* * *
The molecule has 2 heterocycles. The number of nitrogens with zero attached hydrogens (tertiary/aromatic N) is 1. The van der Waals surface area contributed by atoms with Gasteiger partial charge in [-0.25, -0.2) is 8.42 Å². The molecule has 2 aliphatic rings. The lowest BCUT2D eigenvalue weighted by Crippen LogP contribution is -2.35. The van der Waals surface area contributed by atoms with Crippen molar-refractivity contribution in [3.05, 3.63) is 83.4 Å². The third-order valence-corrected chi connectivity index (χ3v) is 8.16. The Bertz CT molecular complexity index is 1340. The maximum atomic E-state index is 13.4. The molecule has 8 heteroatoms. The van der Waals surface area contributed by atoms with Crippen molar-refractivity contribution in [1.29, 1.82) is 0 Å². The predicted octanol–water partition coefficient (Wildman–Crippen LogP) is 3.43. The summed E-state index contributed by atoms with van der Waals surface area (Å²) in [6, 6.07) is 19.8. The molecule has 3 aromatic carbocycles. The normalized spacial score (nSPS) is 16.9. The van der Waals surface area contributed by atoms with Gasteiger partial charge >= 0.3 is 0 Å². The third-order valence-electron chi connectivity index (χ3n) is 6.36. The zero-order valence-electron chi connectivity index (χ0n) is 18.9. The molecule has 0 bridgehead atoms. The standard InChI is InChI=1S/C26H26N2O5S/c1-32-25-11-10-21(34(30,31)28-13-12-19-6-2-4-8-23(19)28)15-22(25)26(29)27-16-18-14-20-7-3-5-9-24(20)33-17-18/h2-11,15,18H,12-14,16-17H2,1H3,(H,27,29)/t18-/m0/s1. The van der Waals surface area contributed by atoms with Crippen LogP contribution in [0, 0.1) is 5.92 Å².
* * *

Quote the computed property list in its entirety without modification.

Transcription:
The molecule has 2 heterocycles. The number of nitrogens with zero attached hydrogens (tertiary/aromatic N) is 1. The van der Waals surface area contributed by atoms with Gasteiger partial charge in [-0.25, -0.2) is 8.42 Å². The molecule has 2 aliphatic rings. The lowest BCUT2D eigenvalue weighted by Crippen LogP contribution is -2.35. The van der Waals surface area contributed by atoms with Crippen molar-refractivity contribution in [3.05, 3.63) is 83.4 Å². The third-order valence-corrected chi connectivity index (χ3v) is 8.16. The Bertz CT molecular complexity index is 1340. The maximum atomic E-state index is 13.4. The molecule has 8 heteroatoms. The van der Waals surface area contributed by atoms with Crippen molar-refractivity contribution in [1.29, 1.82) is 0 Å². The predicted octanol–water partition coefficient (Wildman–Crippen LogP) is 3.43. The summed E-state index contributed by atoms with van der Waals surface area (Å²) in [6, 6.07) is 19.8. The molecule has 3 aromatic carbocycles. The normalized spacial score (nSPS) is 16.9. The van der Waals surface area contributed by atoms with Gasteiger partial charge >= 0.3 is 0 Å². The third-order valence-electron chi connectivity index (χ3n) is 6.36. The zero-order valence-electron chi connectivity index (χ0n) is 18.9. The molecule has 0 bridgehead atoms. The standard InChI is InChI=1S/C26H26N2O5S/c1-32-25-11-10-21(34(30,31)28-13-12-19-6-2-4-8-23(19)28)15-22(25)26(29)27-16-18-14-20-7-3-5-9-24(20)33-17-18/h2-11,15,18H,12-14,16-17H2,1H3,(H,27,29)/t18-/m0/s1. The van der Waals surface area contributed by atoms with Crippen LogP contribution in [0, 0.1) is 5.92 Å².